|The Old Cottonwood Tree|
from the Kentucky Post of 6-18-1910: "At a meeting of the Dayton Men's Club last night a communication was received from the Monday Culture Club requesting that some action be taken to preserve a large cottonwood tree that is located at the corner of Sixth and McKinney-st. in Dayton."
"The tree, which is a big one, is a landmark of the town and several of the oldest inhabitants state that it was there as long as they can remember. A movement is on foot to make the lot in which the tree stands a park and the owner of the lot has made an offer to the people back of the movement that he will give them the property for the amount of back taxes and the sewer and street assessments."
"This is meeting with the favor of the citizens and as a start to raise a nucleus for the fund to pay this, the Men's Club will give a lawn fete under the tree on June 30. This was decided by unanimous vote by the Men's Club and the plan will be carried right along from now on, as the lot as it now stands is an eyesore to the city. It is a great spot for lawn fetes."
from the Kentucky Post of February 13, 1913. "The mammoth cottonwood trees along sixth-av. that have been landmarks of Dayton for more than half century, are being cut down in order to make room for the improvement of the street with brick early this spring." A number of citizens have entered a vigorous protest and threaten action against the city."
from the Kentucky Times Star, April 8, 1919 "The old cottonwood tree in Dayton, Ky. is doomed. Under its broad shading limbs, men, who are now gray from age, played as boys. The property on which it is located was donated by the owner for public park purposes, and abandoned as such. Now the old tree, its long extending branches slowly decaying, rocks and shakes alarmingly in every wind, excited fear among residents in the vicinity of Sixth and McKinley streets, where it stands. A petition to the Board of Council of Dayton to have the tree cut down was acted upon affirmatively, and the chief of police was instructed to see that it is removed."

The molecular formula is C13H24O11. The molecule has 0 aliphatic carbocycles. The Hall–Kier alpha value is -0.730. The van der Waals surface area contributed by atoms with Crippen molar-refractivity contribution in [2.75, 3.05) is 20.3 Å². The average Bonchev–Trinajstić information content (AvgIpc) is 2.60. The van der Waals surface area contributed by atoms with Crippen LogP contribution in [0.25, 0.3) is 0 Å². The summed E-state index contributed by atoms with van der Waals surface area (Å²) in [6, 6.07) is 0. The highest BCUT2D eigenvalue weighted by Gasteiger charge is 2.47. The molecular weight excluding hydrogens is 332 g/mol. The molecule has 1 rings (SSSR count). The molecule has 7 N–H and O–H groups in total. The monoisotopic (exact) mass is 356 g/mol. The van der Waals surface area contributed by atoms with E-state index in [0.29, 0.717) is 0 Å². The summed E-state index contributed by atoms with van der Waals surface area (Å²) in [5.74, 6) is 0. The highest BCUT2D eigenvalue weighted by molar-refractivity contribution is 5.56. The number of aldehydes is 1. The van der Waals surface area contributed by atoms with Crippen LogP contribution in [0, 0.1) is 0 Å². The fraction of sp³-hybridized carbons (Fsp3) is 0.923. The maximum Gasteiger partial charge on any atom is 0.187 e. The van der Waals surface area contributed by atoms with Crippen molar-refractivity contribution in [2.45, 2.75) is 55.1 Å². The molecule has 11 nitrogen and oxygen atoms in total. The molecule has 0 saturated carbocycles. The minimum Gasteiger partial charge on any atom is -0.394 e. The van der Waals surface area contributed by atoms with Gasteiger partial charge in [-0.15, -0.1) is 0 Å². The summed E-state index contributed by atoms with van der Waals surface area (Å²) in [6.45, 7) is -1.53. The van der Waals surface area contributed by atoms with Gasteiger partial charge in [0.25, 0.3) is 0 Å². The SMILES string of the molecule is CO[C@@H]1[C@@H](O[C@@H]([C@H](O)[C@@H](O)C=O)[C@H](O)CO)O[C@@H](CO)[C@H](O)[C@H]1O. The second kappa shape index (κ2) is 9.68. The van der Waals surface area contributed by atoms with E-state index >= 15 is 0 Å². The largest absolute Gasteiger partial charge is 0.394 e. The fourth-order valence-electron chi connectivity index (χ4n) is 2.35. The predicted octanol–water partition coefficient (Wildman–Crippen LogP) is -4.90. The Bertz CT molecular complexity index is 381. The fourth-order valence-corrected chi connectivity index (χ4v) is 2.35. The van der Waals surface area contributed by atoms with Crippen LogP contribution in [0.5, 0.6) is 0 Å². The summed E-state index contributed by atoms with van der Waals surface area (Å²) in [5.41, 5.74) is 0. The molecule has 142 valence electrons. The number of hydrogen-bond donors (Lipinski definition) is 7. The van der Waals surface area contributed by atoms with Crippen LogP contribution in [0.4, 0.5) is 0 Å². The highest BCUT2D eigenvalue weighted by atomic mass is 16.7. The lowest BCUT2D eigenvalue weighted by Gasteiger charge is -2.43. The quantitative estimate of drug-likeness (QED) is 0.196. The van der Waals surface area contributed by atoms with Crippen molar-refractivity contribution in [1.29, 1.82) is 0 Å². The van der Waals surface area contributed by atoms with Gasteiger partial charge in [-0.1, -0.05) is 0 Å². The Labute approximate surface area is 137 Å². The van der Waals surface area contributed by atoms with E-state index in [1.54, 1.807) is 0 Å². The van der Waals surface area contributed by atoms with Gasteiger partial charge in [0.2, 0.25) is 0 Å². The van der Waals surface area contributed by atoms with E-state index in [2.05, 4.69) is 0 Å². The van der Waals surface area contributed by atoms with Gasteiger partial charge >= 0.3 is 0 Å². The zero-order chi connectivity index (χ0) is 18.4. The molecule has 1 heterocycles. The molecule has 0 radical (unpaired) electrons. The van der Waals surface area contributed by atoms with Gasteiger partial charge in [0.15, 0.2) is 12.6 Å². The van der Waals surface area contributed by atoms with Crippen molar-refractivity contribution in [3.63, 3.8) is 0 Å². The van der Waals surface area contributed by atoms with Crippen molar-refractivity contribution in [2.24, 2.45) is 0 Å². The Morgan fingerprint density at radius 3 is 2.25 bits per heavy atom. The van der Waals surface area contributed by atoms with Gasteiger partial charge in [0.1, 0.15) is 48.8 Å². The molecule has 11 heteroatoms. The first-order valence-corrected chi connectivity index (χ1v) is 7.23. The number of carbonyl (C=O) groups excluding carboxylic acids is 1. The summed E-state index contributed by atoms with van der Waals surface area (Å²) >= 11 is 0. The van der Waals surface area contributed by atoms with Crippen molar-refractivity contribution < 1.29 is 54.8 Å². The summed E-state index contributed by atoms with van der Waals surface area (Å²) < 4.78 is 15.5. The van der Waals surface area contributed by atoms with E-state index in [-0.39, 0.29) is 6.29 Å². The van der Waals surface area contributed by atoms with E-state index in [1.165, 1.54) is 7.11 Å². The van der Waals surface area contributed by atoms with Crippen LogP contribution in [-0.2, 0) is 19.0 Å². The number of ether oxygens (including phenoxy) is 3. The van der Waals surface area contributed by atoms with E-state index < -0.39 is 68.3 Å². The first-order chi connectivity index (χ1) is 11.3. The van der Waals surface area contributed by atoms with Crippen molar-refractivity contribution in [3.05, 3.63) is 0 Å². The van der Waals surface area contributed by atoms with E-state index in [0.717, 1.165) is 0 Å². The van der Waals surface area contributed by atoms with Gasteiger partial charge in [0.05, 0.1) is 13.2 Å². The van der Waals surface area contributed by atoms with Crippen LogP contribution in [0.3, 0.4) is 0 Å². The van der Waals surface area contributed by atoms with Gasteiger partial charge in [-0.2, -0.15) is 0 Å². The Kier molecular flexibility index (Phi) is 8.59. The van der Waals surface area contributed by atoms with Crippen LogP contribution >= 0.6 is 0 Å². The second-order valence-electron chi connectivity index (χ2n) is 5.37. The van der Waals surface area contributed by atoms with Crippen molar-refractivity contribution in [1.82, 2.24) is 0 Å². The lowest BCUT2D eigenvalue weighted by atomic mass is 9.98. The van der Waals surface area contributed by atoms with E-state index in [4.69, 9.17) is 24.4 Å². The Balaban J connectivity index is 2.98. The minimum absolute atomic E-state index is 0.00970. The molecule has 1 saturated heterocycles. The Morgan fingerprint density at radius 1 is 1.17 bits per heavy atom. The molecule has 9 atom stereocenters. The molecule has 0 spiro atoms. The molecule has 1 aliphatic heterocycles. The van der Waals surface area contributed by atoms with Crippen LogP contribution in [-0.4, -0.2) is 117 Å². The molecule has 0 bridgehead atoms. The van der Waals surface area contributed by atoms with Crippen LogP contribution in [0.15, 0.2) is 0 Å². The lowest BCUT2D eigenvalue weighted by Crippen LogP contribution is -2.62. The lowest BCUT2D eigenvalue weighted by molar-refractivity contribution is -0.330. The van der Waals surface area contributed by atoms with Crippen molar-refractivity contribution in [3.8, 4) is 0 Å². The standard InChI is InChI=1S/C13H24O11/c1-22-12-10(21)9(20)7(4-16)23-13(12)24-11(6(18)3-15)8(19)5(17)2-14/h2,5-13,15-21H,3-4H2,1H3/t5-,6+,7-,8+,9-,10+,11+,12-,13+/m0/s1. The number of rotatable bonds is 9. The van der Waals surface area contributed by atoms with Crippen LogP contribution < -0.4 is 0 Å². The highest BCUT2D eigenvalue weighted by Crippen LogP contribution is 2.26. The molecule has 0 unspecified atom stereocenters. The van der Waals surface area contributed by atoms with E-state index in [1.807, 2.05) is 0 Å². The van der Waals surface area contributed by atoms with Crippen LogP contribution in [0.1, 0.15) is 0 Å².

from the Kentucky Times Star, April 17, 1919 "The city of Dayton (Ky) is shortly to lose one of its oldest landmarks - a large cottonwood tree that has stood like a sentinel at the corner of Sixth and McKinley streets, from the pioneer days when Sixth street was a country road stretching from Newport to the old settlement of "Jamestown," as Dayton was originally called, when only a few scattering houses lined the road, and corn fields extended for miles along the rich bottom lands between the hills and the river. The tree was struck by lightening some years ago and a portion of it was killed. Recently a petition was presented to Council for its removal, an this has been so ordered."